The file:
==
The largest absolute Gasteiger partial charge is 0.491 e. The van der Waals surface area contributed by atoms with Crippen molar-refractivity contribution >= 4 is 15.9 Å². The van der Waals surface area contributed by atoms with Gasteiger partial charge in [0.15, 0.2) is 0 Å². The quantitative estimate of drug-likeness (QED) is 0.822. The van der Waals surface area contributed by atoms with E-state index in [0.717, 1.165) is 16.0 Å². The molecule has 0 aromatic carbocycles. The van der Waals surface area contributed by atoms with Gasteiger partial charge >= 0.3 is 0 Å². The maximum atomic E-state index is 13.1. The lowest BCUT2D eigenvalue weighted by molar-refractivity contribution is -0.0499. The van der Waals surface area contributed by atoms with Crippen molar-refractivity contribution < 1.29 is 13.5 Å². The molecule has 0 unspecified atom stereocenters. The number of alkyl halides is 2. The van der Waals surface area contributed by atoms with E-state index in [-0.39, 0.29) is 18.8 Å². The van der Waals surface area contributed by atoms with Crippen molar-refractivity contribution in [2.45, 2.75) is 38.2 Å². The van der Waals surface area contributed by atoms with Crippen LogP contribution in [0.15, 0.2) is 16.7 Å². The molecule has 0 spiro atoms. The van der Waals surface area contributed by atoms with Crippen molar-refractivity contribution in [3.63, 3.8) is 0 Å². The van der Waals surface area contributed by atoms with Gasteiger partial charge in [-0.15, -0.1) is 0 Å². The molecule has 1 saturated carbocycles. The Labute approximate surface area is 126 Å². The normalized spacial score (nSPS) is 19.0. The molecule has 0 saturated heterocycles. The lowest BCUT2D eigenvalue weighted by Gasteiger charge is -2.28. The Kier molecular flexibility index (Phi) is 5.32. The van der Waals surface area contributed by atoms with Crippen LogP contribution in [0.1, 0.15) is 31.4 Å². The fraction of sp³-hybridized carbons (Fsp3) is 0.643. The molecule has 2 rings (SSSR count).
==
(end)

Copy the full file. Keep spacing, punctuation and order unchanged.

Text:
The largest absolute Gasteiger partial charge is 0.491 e. The van der Waals surface area contributed by atoms with Crippen molar-refractivity contribution >= 4 is 15.9 Å². The van der Waals surface area contributed by atoms with Gasteiger partial charge in [0.15, 0.2) is 0 Å². The quantitative estimate of drug-likeness (QED) is 0.822. The van der Waals surface area contributed by atoms with E-state index in [0.717, 1.165) is 16.0 Å². The molecule has 0 aromatic carbocycles. The van der Waals surface area contributed by atoms with Gasteiger partial charge >= 0.3 is 0 Å². The maximum atomic E-state index is 13.1. The lowest BCUT2D eigenvalue weighted by molar-refractivity contribution is -0.0499. The van der Waals surface area contributed by atoms with Crippen molar-refractivity contribution < 1.29 is 13.5 Å². The molecule has 0 unspecified atom stereocenters. The number of alkyl halides is 2. The van der Waals surface area contributed by atoms with E-state index in [-0.39, 0.29) is 18.8 Å². The van der Waals surface area contributed by atoms with Crippen molar-refractivity contribution in [2.45, 2.75) is 38.2 Å². The van der Waals surface area contributed by atoms with Crippen LogP contribution in [0.15, 0.2) is 16.7 Å². The molecule has 0 spiro atoms. The van der Waals surface area contributed by atoms with Crippen molar-refractivity contribution in [3.63, 3.8) is 0 Å². The van der Waals surface area contributed by atoms with Gasteiger partial charge in [-0.15, -0.1) is 0 Å². The molecule has 1 saturated carbocycles. The Labute approximate surface area is 126 Å². The normalized spacial score (nSPS) is 19.0. The molecule has 0 saturated heterocycles. The lowest BCUT2D eigenvalue weighted by Gasteiger charge is -2.28. The Kier molecular flexibility index (Phi) is 5.32. The van der Waals surface area contributed by atoms with Crippen LogP contribution in [0.1, 0.15) is 31.4 Å². The fraction of sp³-hybridized carbons (Fsp3) is 0.643. The molecule has 2 rings (SSSR count).